Structuring TensorFlow Models

Danijar Hafner has an excellent tutorial on Structuring Your TensorFlow Models. I really liked it so I am posting it here so its always easy to find. He is using Python’s decorators to provide a lazy initialization for the graph components. Its a neat trick. Totally separate from TensorFlow, I am actively working on improving my Python programming and will definitely be using this approach in the future.

NetworkX Graph library for Python

I’ll admit – I still try and write Python like it was C or C++. To fix that for a while I am going to switch to writing things in Python for a while, while working on actually writing good Python.

Graph algorithms are the kidneys of computer science – there in the background filtering out all the bad things for us. In my switch over to writing in Python I needed to find a solid python graph library, and decided to try NetworkX. Here is a simple example program using it. These are mostly just notes for myself – but I am posting it here in case it is useful to anyone else.

This code is basically the NetworkX weighted graph example, with some annotations. Here is some code to create and plot a weighted graph.

import matplotlib.pyplot as plt
import networkx as nx

# Populate the graph...
map_graph = nx.Graph()

map_graph.add_edge('Issaquah','Bellevue', weight=0.11 )
map_graph.add_edge('Bellevue','Kirkland', weight=0.05 )
map_graph.add_edge('Bellevue','Redmond', weight=0.06 )
map_graph.add_edge('Kirkland','Redmond', weight=0.24 )
map_graph.add_edge('Bellevue','Seattle', weight=0.01 )
map_graph.add_edge('Renton','Seattle', weight=0.03 )
map_graph.add_edge('Renton','Bellevue', weight=0.48 )

# Determine the layout of points in the graph. Some other layouts that 
# would work here are spring_layout, shell_layout, and random_layout                                                                                                 
pos = nx.circular_layout( map_graph ) # Sets positions for nodes

# Put "dots" down for each node                                                     
nx.draw_networkx_nodes( map_graph, pos, node_size=700)

# Attaches Labesl to each node                                                               
nx.draw_networkx_labels( map_graph, pos, font_size=14, font_family='sans-serif')

map_edges = [(u,v) for (u, v, d) in map_graph.edges(data=True) ]

nx.draw_networkx_edges( map_graph,
                        pos,             # Spring
                        map_edges,       # List of edges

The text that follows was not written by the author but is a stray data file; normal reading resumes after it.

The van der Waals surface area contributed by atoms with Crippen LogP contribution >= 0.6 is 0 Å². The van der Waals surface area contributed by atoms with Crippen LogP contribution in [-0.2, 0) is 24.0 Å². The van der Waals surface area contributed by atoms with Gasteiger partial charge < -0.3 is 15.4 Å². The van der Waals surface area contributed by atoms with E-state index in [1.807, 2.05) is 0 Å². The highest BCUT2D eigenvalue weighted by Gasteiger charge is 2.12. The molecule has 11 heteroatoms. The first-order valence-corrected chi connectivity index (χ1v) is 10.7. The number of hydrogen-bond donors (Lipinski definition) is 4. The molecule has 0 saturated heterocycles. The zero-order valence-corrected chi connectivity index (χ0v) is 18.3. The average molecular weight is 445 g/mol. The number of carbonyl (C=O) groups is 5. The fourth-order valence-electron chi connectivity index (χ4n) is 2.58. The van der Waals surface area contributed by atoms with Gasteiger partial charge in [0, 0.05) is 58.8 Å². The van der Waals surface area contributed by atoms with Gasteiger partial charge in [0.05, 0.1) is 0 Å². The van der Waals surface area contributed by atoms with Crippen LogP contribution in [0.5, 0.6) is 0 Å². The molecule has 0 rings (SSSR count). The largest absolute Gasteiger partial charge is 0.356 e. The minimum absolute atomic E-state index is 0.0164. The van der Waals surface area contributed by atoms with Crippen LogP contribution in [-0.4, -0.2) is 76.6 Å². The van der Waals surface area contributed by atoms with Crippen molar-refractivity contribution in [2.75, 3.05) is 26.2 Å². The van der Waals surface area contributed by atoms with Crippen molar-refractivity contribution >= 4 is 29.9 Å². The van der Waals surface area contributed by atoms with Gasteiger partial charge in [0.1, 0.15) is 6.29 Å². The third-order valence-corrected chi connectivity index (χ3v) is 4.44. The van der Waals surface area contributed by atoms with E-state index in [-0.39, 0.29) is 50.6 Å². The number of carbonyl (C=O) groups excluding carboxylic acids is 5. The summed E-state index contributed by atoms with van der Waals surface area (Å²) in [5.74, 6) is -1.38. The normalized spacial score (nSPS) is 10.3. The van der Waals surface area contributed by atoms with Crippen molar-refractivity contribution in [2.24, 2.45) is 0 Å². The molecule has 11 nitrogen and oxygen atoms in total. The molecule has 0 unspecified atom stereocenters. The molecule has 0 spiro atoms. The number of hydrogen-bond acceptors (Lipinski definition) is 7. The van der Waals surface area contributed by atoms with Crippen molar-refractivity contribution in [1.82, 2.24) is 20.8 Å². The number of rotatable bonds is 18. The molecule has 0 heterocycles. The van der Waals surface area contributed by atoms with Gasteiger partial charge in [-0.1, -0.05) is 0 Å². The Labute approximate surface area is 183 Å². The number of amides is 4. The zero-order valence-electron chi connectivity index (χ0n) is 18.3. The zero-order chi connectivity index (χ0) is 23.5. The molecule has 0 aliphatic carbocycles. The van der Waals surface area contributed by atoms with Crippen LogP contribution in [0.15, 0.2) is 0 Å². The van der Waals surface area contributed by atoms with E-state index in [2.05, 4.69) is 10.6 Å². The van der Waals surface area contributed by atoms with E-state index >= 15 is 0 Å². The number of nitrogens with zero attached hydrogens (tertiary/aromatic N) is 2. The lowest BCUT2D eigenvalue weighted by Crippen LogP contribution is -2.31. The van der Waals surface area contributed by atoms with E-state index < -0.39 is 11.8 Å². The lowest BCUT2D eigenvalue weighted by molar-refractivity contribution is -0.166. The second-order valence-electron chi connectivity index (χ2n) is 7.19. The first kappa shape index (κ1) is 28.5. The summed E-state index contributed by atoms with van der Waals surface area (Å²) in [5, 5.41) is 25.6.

width=5, alpha=0.5, edge_color='b', style='dashed' )


The plotted graph looks something like this.

Screen Shot 2018-04-29 at 5.01.30 PM

One of the things I want from a graph library is the standard graph algorithms – like finding me the shortest path between nodes, or testing for the presence of a path at all. So for example to find the shortest path from Issaquah to Renton we could add the following code to the example above?:

# Generates the shortest path - but since there could be more than                                                   
# one of them what you get back is a "generator" from which you                                                      
# need to pluck the shortest path.                                                                                   
a_shortest_path = nx.all_shortest_paths(map_graph, source='Issaquah', target='Renton')                              

print( [p for p in a_shortest_path] )    

The added code will give the path [['Issaquah', 'Bellevue', 'Renton']], which is the shortest path by number of edges traversed. To obtain the shortest path by edge weight we can use dijkstras like so:

a_shortest_path = nx.dijkstra_path(map_graph, ‘Issaquah’, ‘Renton’)
print( a_shortest_path )

Which gives the path: ['Issaquah', 'Bellevue', 'Seattle', 'Renton']

The problem is that this implementation of dijkstra’s fails when a path is not present between the origin and destination nodes. So for example if we add a disconnected vertex with no edges like below, searches on a path to that vertex will cause the call to fail.

map_graph.add_node(‘Mercer Island’)

Screen Shot 2018-04-29 at 8.15.15 PM

I think you need to use the has_path method to test for the existence of any path first, then if there is a path use dijkstras to find the minimum cost path. Something like this:

# Create a helper function for testing for a path
def shortest_weighted(from_node, to_node):
    if nx.has_path( map_graph, from_node, to_node ) == True :
	a_shortest_path = nx.dijkstra_path(map_graph, from_node, to_node)
        return( a_shortest_path )
        print("No path from",from_node,"to", to_node, "\r\n")
        return( False )

Then checking for the minimum path can look something like this: